Lucid Culture


Art Review: Frida Kahlo at the Philadelphia Museum of Art

This exhibit, the first major Kahlo retrospective in an American museum in practically fifteen years, commemorates the hundredth anniversary of the great Mexican painter’s birth. Conventional wisdom is that either you’re in the Kahlo cult or you’re not. Not to be disrespectful to Salma Hayek, but more than any major motion picture ever could, this exhibit will shatter any preconceptions about Kahlo that you might hold, especially if you’ve been subjected to disdainful commentary about the artist’s presumable self-absorption. On the contrary, the works on display at the Philadelphia Museum of Art through May 18 underscore the universality of Kahlo’s dark, tormented vision. For the uninitiated, it could be a life-changing event.

In addition to more than forty original works on loan from around the world, the exhibit includes a fascinatingly assembled collection of photographs from throughout Kahlo’s life, along with two separate exhibits placing Kahlo’s work in the context of Mexican art from her era. The first including works from the museum’s formidable collection, including the famous, anonymous Execution of Maximilian and David Siquieros’ astonishing Giants; the second focuses on the work of her contemporary Juan Serrano, who died only last year. While this stroke of uncommonly smart, relevant curating is a bonus, it’s Kahlo’s work that everyone is coming out for(early arrival is very strongly advised, the earlier the better).

Kahlo is best known for her self-portraits, blending elements of European surrealism into her overtly traditional Mexican style. Despite being crippled in a bus accident while still in her teens, she was a strikingly beautiful woman, someone who bears only a passing resemblance to the monobrowed, lightly moustached, stoic figure in her paintings (on the other hand, her husband Diego Rivera, an aging, dumpy man whose own work has long since been overshadowed by hers, is always rendered as a pillar of strength). In more than one sense, Kahlo never completely recovered from her injuries, was frequently hospitalized throughout her life and spent her last few years in a wheelchair. The anguish in these works – the iconic Broken Column, depicting her spine as an ancient stone obelisk shattered in many places, and The Two Fridas, one of whom has just ripped her own heart out – is visceral. While most of her work is dead serious, she wasn’t without a sense of humor, as demonstrated by her surreal, green-themed portrait of botanist Luther Burbank as a plant. And she’s nothing if not self-aware: the most riveting, and revolting of all of these portraits depicts the artist as an infant in the arms of a wetnurse, whose breast is rotten and sagging, the tendrils extending from Kahlo’s mouth sucking all life out of it.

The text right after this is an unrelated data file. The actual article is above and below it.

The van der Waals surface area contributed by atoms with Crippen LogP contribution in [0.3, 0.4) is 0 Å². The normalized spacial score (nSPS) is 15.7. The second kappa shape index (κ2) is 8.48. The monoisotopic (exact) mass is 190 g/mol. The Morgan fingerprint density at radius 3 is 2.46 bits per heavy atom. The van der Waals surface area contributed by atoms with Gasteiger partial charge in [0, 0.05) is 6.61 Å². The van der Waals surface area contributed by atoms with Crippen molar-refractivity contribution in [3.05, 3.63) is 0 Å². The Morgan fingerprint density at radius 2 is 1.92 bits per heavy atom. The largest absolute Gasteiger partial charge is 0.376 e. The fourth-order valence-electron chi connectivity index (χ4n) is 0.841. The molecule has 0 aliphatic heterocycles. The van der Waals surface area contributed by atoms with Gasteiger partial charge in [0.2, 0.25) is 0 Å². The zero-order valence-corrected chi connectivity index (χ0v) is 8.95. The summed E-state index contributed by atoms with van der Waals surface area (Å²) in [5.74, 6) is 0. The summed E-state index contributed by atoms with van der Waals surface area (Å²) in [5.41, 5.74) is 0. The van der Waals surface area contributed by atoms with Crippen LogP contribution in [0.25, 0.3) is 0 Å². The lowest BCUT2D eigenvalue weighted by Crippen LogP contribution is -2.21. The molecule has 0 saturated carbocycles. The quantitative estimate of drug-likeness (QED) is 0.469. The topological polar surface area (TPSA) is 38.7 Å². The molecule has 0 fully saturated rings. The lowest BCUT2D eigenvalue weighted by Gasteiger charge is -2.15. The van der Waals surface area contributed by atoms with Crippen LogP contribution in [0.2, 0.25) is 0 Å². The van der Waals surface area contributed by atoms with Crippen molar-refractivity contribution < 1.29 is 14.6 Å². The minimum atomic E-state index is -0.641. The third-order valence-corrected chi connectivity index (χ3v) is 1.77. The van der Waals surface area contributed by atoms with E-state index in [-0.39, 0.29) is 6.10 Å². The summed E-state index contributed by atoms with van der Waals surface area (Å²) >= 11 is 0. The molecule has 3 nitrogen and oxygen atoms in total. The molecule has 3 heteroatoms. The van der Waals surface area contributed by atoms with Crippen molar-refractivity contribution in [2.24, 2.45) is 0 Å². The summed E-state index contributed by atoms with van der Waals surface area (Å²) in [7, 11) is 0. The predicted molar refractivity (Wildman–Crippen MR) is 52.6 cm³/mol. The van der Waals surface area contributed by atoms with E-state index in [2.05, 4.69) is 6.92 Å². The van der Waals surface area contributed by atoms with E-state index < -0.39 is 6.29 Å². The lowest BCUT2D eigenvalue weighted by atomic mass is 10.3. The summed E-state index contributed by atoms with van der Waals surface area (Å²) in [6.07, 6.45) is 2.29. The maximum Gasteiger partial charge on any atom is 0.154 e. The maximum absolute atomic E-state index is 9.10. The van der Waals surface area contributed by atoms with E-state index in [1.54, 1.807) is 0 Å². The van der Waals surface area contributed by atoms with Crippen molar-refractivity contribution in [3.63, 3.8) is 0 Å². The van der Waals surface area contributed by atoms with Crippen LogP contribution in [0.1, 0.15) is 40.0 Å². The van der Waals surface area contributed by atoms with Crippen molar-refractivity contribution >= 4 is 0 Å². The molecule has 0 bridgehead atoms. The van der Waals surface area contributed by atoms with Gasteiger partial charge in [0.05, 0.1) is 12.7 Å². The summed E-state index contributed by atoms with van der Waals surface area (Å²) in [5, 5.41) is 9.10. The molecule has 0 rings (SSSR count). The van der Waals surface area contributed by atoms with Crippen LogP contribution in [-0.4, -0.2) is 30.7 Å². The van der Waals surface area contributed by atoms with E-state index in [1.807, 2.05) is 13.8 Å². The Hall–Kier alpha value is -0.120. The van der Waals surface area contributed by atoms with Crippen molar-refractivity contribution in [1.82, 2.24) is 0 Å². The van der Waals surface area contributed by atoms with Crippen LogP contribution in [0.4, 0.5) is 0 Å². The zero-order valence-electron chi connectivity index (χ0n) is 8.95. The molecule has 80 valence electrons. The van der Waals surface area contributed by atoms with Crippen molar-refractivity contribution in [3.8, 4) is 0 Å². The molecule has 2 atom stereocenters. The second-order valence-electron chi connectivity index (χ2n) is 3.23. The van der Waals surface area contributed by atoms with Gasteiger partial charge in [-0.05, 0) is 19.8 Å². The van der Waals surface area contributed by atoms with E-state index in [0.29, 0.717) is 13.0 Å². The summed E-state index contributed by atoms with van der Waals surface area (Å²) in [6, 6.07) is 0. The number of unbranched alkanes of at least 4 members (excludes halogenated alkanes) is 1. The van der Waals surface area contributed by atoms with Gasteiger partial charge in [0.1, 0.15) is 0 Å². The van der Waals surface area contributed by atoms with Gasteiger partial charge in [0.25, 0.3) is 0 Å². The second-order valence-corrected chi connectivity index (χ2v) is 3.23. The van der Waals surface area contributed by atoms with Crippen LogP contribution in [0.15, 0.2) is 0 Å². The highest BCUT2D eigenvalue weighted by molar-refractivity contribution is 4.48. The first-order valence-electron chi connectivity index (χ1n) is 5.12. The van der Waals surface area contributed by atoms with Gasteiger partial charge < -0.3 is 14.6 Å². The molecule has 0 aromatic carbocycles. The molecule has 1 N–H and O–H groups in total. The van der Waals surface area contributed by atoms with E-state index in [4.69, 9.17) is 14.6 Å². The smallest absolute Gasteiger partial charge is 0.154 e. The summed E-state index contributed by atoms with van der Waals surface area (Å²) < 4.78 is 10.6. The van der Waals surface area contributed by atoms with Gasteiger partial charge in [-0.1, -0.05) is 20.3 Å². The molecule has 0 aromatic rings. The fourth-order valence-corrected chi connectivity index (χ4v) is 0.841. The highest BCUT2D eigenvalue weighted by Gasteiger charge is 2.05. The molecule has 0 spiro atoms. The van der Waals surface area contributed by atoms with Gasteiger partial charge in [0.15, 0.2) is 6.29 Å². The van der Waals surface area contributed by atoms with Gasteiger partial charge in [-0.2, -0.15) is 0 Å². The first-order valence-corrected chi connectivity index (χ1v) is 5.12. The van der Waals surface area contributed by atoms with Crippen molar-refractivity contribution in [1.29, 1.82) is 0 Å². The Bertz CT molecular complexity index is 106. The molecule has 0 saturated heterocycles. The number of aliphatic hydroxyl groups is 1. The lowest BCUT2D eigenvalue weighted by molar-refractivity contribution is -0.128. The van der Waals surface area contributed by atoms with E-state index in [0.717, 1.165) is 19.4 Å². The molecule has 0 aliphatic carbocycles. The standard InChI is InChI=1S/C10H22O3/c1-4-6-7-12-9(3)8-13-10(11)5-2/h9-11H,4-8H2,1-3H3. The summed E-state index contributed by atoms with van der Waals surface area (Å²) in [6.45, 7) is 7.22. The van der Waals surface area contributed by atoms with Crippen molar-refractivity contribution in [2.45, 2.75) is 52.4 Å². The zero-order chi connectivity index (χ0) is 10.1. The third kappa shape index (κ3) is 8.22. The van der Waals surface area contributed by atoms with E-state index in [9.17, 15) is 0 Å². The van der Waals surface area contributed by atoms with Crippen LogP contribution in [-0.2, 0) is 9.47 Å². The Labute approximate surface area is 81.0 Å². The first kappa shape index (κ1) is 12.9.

There are so many other iconic works here. Without Hope shows the artist on her frequent hospital bed, trying to suck some sustenance out of a funnel overflowing with entrails and fish heads. In a nod to the Mexican votive artists of the late Eighteenth and early Nineteenth century, the famous The Dream positions a skeleton on the top bunk overlooking the artist below. The exhibit also includes the hauntingly ethereal Suicide of Dorothy Hale, the New York socialite/actress appearing several times as she floats down through the clouds, then bleeding but intact at the foot of the skyscraper from which she hurled herself.

The show ends on a typically dramatic note with the potently feminist The Circle, a nude torso in a circular frame, a splash of flame – or is it blood? Or both? – emanating from behind a shoulder. The self-portraits are all reliably disquieting, including a handful of miniatures rarely seen in the context of a major exhibit.

Perhaps one of the reasons for the critical backlash against Kahlo is her legend itself. Like Sartre, Camus, Joy Division and Nick Drake, she’s someone that American audiences tend to discover while in their teens, a point where those who have suffered young (who hasn’t?) find special affinity for her work. Whether Kahlo is in your own pantheon or not, this is an extraordinary exhibit, one of the best in recent memory, making the cost of a trip to Philadelphia well worth your while. Through May 18 at the Philadelphia Museum of Art, 26th Street and Benjamin Franklin Parkway, Tues-Sun 10 AM – 5 PM, Fridays til 8:45 PM.

April 21, 2008 Posted by | Art, Reviews | , , , , , , , , , , , , , | 1 Comment